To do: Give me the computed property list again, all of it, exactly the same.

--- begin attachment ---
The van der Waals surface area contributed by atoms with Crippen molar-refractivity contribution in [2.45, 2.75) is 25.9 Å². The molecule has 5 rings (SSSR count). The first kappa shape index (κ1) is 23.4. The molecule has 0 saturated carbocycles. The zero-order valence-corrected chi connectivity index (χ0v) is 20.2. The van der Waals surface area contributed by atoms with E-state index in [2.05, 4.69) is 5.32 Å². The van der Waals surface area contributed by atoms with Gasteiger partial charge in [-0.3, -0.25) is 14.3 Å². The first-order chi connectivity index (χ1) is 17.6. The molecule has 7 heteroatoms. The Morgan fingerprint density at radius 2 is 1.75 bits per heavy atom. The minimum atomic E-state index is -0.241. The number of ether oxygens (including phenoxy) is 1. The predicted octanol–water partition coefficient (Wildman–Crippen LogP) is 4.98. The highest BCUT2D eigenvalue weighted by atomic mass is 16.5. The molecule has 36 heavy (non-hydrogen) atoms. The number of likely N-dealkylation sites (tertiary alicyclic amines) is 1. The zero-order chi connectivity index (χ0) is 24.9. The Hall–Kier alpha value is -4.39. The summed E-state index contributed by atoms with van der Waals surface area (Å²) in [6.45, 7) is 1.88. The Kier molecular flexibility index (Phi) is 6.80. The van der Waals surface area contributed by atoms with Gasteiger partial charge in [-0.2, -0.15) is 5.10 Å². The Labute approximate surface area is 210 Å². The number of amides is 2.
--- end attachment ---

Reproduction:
The van der Waals surface area contributed by atoms with Crippen molar-refractivity contribution in [2.45, 2.75) is 25.9 Å². The molecule has 5 rings (SSSR count). The first kappa shape index (κ1) is 23.4. The molecule has 0 saturated carbocycles. The zero-order valence-corrected chi connectivity index (χ0v) is 20.2. The van der Waals surface area contributed by atoms with E-state index in [2.05, 4.69) is 5.32 Å². The van der Waals surface area contributed by atoms with Gasteiger partial charge in [-0.3, -0.25) is 14.3 Å². The first-order chi connectivity index (χ1) is 17.6. The molecule has 7 heteroatoms. The Morgan fingerprint density at radius 2 is 1.75 bits per heavy atom. The minimum atomic E-state index is -0.241. The number of ether oxygens (including phenoxy) is 1. The predicted octanol–water partition coefficient (Wildman–Crippen LogP) is 4.98. The highest BCUT2D eigenvalue weighted by atomic mass is 16.5. The molecule has 36 heavy (non-hydrogen) atoms. The number of likely N-dealkylation sites (tertiary alicyclic amines) is 1. The zero-order chi connectivity index (χ0) is 24.9. The Hall–Kier alpha value is -4.39. The summed E-state index contributed by atoms with van der Waals surface area (Å²) in [6.45, 7) is 1.88. The Kier molecular flexibility index (Phi) is 6.80. The van der Waals surface area contributed by atoms with Gasteiger partial charge in [-0.2, -0.15) is 5.10 Å². The Labute approximate surface area is 210 Å². The number of amides is 2.